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Centre for the Designed Landscape

Part 1 Project 2002
Ciara Reddy
University of Dundee, UK
The conceptual basis for this project strives to espouse the discipline of archaeology with understanding of the site, seeking out its origin and filtering to unearth information for its further transformation. It is discovered rather than designed.

The new building captures its environment. Its elevations are laid out as a series of horizontal lines that accompanies, displays and underscores the vertical event of the castle tower and matches the dimensions of the walled garden. It is intended to provide sensitivity to the site, to the nature of materials and subjectivity in terms of making a distinctive response to the brief.

The building is both entrance and exit to its landscape. It is organised in plan and section around two courtyards, a garden and a pathway. In the plan of the visitor’s centre there is a series of interlocking autonomous pieces, which defined both by function and constructional method, express different senses of place. The rhythmic volumes are linked together inside to outside by the movement along the route. Each separate element has its own validity and own relationship to site and form. The crumbling shell of the old building is kept but its bonds loosed by shifting the symmetry.

The building is made up of internal and external spaces, which interlock to make a series of interdependent components. The monolithic form of the building rises out of the ground like a newly discovered, half excavated, charred remain. This is in stark contrast to the bright, south facing, glazed interior façade of the sunken courtyard that has been hollowed out of its centre. This void makes a landscape connection with the adjacent courtyard and garden of the castle. It acts as the negative void to the positive volume of the timber box.

The light timber structure evokes the delicate timber skeleton that was once encased in the monolithic shell of the castle. The new buildings contain memories within their morphology of the characteristics of the pre-existing buildings and spaces, emulating the original landscape pattern of Edzell Castle. Interior walls have become exterior walls and have crumbled away to give way to framed views.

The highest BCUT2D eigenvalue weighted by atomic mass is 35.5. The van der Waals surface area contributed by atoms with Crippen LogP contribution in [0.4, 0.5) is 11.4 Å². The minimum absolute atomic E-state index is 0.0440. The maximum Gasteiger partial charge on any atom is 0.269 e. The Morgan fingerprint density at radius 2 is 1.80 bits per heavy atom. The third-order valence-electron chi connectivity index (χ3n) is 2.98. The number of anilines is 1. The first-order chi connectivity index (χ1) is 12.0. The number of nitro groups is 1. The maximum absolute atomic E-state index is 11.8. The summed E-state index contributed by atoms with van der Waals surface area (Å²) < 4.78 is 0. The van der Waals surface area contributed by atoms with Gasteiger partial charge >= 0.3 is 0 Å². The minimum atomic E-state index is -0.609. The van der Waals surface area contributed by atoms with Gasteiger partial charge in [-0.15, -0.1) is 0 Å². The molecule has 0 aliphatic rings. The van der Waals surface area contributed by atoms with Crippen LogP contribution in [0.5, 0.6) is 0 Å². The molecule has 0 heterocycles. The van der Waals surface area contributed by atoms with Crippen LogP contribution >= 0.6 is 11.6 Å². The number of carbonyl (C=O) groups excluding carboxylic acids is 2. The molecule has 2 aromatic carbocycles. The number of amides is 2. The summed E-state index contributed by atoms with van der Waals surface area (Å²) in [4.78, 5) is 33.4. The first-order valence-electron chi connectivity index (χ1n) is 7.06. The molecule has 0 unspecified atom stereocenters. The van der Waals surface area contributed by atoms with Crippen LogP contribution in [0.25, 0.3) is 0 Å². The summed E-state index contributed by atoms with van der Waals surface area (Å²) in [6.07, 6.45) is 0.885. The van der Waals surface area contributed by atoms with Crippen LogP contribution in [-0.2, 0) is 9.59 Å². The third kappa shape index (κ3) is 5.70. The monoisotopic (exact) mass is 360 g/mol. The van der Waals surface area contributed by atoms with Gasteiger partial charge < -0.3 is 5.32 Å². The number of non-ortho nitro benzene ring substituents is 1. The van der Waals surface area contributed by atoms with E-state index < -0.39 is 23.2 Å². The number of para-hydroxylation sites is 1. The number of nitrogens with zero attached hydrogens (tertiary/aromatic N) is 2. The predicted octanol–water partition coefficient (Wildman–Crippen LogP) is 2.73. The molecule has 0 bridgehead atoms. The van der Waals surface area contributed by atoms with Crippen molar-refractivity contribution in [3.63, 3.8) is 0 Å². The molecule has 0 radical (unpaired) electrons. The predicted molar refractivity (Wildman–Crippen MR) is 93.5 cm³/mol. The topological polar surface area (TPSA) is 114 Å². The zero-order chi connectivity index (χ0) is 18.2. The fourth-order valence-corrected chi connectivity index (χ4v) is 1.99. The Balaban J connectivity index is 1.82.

It is intended that each material of the new centre will corrode over time, like the crumbling red sandstone of the castle. The timber structure will weather in different ways. The outer timber face will become very different in texture to the sheltered inner void. This central space will transform seasonally, changing with the tree foliage.

In my project I have tried to conceive a sensitive relationship to the site, and an open dialogue between the place it inhabits and its environment.

Ciara Reddy

This programme looked at the design of a Landscape research centre and associated visitor centre adjacent to a ruined castle in Angus. The brief called for a sensitive response to this complex site, in addition the functions outlined called for private and public areas to exist in close proximity. Ciara’s project was chosen primarily for the exceptionally mature and sophisticated response to the site. In addition to the ruined castle courtyard, the site also contains a walled renaissance garden; Ciara used this existing geometry and variety of enclosure to develop her solution, a sunken courtyard, mirrored by a “floating” timber pavilion. The design takes careful account of the sequence of movement from point-to-point – enclosure-to-enclosure. The students were asked to explore their ideas at a variety of scales, examining different issues. Ciara’s presentation included a 1:20 model of the intersection between sunken courtyard and floating pavilion, exhibiting a careful and considered use of detail and material. The wall, which rises out of the courtyard and “anchors” the pavilion also organises the vertical circulation, both the public route on one side, and its mirror image which deals with private access to the research facilities on the other.

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